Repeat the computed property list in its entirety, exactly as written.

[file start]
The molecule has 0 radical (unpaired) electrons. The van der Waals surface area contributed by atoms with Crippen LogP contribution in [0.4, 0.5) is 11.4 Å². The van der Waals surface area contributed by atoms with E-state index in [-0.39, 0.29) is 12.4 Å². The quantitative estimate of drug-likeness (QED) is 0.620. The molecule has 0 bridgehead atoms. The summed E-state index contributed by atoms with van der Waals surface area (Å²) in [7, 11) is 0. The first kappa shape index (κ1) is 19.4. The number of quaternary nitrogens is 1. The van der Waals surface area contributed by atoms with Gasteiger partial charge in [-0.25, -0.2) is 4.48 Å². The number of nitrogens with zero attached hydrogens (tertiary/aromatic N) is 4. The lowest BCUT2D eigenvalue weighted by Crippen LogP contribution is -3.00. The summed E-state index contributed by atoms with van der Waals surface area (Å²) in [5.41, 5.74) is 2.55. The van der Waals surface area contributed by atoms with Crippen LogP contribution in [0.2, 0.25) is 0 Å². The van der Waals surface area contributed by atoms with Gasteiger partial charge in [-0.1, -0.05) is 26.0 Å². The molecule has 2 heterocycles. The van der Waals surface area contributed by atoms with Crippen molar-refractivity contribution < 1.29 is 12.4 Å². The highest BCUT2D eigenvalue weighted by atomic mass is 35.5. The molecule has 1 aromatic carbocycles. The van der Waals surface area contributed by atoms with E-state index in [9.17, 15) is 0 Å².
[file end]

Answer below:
The molecule has 0 radical (unpaired) electrons. The van der Waals surface area contributed by atoms with Crippen LogP contribution in [0.4, 0.5) is 11.4 Å². The van der Waals surface area contributed by atoms with E-state index in [-0.39, 0.29) is 12.4 Å². The quantitative estimate of drug-likeness (QED) is 0.620. The molecule has 0 bridgehead atoms. The summed E-state index contributed by atoms with van der Waals surface area (Å²) in [7, 11) is 0. The first kappa shape index (κ1) is 19.4. The number of quaternary nitrogens is 1. The van der Waals surface area contributed by atoms with Gasteiger partial charge in [-0.25, -0.2) is 4.48 Å². The number of nitrogens with zero attached hydrogens (tertiary/aromatic N) is 4. The lowest BCUT2D eigenvalue weighted by Crippen LogP contribution is -3.00. The summed E-state index contributed by atoms with van der Waals surface area (Å²) in [5.41, 5.74) is 2.55. The van der Waals surface area contributed by atoms with Crippen LogP contribution in [0.2, 0.25) is 0 Å². The van der Waals surface area contributed by atoms with Gasteiger partial charge in [-0.1, -0.05) is 26.0 Å². The molecule has 2 heterocycles. The van der Waals surface area contributed by atoms with Crippen molar-refractivity contribution < 1.29 is 12.4 Å². The highest BCUT2D eigenvalue weighted by atomic mass is 35.5. The molecule has 1 aromatic carbocycles. The van der Waals surface area contributed by atoms with E-state index in [9.17, 15) is 0 Å².